Nine other agencies were selected as a control group against which the experimental group was compared. No agencies in the control group have implemented pay-for-performance reforms. However, they do retain the other common similarities of the experimental group. The control group was comprised of other independent federal agencies with at least 1,000 employees.
By utilizing time series analyses and independent samples t-tests to examine the EEOC data provided by the agencies, the study found no connection between pay-for-performance reforms and discrimination. Three hypotheses were tested that led the research to this conclusion. First, it was hypothesized that the control group would have a lower rate of discrimination complaints than the experimental group. Next, the research anticipated that the post-intervention totals for the experimental group would be higher than the pre-intervention totals. Lastly, SEC was predicted to have a significantly lower incident rate of discrimination reporting than FDIC or GAO due to its strict internal review process. In all cases, the statistical analysis returned results that showed no significant difference between the variables. Therefore, all three hypotheses were rejected and it was determined that pay-for-performance reforms had no discernable impact on organizational discrimination levels.
The time series analysis did provide interesting insight into employee reactions to the policy introduction. For each agency in the experimental group, the year immediately following the reforms displayed a marked increase in discrimination complaints. Within a few years of the initial introduction of the reforms, complaint activity had returned to levels similar to what was observed prior to the policy intervention. This trend seems to indicate a linkage between pay-for-performance reform and the initial perception of discrimination among employees. Actual findings of discrimination did not increase during this time and complaint levels, so no connection can be made between the pay system changes and discrimination.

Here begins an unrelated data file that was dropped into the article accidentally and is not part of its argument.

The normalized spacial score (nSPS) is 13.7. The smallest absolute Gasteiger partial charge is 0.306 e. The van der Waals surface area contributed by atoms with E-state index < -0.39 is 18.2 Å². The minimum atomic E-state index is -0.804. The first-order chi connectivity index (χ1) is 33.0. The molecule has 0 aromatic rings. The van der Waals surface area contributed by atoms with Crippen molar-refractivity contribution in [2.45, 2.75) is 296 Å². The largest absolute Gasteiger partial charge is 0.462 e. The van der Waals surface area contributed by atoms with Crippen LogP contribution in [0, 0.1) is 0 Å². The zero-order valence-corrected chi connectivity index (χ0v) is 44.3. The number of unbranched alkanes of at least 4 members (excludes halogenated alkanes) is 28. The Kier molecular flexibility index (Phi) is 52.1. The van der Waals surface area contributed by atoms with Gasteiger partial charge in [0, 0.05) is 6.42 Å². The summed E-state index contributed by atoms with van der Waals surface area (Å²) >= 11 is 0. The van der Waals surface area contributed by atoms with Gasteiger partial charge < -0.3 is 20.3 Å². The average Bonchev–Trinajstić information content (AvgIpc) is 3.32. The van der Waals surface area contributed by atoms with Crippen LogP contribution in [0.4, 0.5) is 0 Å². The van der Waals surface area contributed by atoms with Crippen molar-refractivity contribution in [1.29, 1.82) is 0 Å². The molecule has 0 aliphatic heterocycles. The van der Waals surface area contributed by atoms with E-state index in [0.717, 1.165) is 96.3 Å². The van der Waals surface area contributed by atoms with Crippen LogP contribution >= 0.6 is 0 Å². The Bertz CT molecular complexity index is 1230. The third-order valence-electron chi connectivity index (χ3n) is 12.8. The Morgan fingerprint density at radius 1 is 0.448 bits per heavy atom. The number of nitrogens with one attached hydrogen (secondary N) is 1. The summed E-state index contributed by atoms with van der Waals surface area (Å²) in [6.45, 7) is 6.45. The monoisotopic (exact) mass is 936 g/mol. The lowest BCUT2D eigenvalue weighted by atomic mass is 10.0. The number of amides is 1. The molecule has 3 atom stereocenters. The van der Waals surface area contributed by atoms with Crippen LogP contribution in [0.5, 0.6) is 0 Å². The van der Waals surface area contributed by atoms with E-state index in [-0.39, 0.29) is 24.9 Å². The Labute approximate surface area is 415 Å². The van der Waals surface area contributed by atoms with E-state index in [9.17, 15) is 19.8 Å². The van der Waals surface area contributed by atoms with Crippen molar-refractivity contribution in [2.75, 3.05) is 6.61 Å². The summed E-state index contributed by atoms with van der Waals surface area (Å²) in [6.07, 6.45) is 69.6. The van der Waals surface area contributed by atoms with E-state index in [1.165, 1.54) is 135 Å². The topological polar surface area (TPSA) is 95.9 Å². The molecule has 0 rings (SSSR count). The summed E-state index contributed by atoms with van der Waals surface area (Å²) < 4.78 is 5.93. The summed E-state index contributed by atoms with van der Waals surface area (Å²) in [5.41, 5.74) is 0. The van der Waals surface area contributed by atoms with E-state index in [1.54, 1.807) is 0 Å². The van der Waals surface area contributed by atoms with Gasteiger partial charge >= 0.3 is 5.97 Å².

Future administrators considering implementing adjustments or reforms to their existing pay structures may wish to carefully consider the impacts such changes have on their workers. Having one’s pay altered or being passed over for a bonus is not easily taken by most, and without understanding the new system, many employees may find it to be discriminatory in nature. This study concludes that while continual consideration should always be given to the discriminatory impacts new policies may have on employees, prudent public managers should educate their subordinates on the specifics of new pay systems before they are introduced. Communication with employees and the consideration of feedback and suggestions from them occur on a continual basis. This recursive cycle will ultimately lead to plans that attract a wider base of support, facilitate compromise between staff and managers, and reduce the amount of apprehension found among employees after the programs are implemented.